That’s basically what the investment firms did. They gave out
shit loans that any sane person should have known couldn’t be
repaid, and then they bough insurance on them to guarantee that at
least the principal would be safe.
So who did they buy insurance from? Mostly each other.
So they were taking massive numbers of shitty loans that
they knew couldn’t ultimately be repaid, and repackaging them
as safe investments. They did that by a combination of building up
structures like tranching, and by buying insurance. So between the structure and the insurance, they could take these
loans to a rating agency, and get them to say “This is a really safe investment”.
But it was really all a scam. The insurance didn’t exist; the structure didn’t actually really reduce the risk. Ultimately, the same basic gaggle of businesses that were selling the loans as investments were providing insurance to each other!
So what’s happening now is the natural, expected outcome.
Look at this mess: What could possibly go wrong? Let’s work it through. Suppose firm A issues a bunch of crappy loans, and buys insurance for them from firm B, and firm B issues a bunch of crappy loans, and buys its insurance for them from firm A. Now, both A’s crappy loans and B’s crappy loans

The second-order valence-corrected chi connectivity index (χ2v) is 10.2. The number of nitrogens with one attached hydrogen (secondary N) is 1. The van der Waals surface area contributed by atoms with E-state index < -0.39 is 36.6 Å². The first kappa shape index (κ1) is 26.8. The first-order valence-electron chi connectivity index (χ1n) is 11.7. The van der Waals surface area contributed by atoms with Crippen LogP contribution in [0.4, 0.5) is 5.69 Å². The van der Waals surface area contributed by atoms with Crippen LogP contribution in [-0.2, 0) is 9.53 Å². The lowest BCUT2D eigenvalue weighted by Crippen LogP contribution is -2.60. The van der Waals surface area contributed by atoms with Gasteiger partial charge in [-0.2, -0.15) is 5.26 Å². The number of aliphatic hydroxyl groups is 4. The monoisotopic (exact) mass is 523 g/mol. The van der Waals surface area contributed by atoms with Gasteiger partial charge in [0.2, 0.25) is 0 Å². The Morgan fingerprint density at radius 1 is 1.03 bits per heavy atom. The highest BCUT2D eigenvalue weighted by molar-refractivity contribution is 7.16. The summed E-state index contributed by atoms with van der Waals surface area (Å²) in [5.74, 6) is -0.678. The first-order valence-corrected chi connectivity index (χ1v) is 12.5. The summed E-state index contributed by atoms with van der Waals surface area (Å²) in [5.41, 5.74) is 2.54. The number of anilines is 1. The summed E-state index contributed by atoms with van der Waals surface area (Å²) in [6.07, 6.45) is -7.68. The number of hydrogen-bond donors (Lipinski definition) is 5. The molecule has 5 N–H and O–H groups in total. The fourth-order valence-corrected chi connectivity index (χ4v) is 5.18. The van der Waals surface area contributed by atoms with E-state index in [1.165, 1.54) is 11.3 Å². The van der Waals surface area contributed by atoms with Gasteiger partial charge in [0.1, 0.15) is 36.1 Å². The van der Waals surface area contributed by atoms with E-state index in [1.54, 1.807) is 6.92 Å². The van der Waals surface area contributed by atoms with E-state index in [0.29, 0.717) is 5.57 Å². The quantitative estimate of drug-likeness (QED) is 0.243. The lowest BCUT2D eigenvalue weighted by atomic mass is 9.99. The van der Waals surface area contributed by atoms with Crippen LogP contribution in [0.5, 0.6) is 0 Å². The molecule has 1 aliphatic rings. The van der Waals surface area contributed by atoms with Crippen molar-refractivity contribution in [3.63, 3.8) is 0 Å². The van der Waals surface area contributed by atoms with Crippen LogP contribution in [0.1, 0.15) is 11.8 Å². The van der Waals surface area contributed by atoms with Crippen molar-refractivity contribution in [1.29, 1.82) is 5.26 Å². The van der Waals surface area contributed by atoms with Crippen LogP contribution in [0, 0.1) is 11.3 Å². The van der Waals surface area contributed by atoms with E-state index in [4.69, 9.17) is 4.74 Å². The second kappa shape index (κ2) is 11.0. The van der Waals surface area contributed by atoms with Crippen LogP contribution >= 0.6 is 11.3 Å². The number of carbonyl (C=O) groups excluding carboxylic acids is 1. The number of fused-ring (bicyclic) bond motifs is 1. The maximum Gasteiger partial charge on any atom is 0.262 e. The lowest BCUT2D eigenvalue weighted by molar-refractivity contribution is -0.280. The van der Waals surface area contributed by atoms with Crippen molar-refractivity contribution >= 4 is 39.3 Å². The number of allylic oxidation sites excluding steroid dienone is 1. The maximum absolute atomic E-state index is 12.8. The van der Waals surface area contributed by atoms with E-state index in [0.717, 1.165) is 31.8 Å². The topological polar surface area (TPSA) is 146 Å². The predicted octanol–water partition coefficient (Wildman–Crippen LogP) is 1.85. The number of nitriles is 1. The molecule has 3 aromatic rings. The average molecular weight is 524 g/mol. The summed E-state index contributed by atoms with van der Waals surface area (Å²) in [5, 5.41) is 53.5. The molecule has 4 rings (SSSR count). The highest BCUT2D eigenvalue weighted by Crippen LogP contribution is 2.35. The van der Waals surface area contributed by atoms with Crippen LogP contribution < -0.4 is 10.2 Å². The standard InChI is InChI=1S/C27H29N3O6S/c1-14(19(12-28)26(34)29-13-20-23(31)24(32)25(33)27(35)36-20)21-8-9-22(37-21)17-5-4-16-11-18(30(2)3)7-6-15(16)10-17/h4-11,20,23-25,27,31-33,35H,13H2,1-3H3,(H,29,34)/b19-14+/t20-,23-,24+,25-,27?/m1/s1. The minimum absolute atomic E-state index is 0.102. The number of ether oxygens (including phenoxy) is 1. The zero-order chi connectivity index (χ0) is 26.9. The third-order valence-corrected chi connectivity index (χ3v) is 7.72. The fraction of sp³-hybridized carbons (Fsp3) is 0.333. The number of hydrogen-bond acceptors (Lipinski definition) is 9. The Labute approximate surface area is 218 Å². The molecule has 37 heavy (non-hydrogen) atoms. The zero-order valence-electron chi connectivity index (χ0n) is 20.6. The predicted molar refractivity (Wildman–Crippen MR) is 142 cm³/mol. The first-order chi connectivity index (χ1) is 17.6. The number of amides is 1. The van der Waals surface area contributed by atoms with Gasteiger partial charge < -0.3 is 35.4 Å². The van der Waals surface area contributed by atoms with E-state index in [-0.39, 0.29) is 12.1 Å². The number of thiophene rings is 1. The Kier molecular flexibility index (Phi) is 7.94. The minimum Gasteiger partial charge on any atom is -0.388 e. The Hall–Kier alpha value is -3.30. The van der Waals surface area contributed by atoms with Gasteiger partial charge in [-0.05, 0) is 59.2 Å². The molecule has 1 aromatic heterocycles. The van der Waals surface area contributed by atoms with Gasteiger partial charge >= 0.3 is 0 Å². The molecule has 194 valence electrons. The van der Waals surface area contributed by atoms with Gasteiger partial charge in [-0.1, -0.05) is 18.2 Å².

start to fail at the same time – that is, both discover that substantial numbers of those loans aren’t going to be repaid. Then firm A comes to firm B with an insurance claim requiring B to repay A’s failed loans; likewise, B comes to A with a claim. Both A and B are in deep trouble.
It gets quite a bit stupider when you look at the details of some of these deals. I saw an article about two weeks ago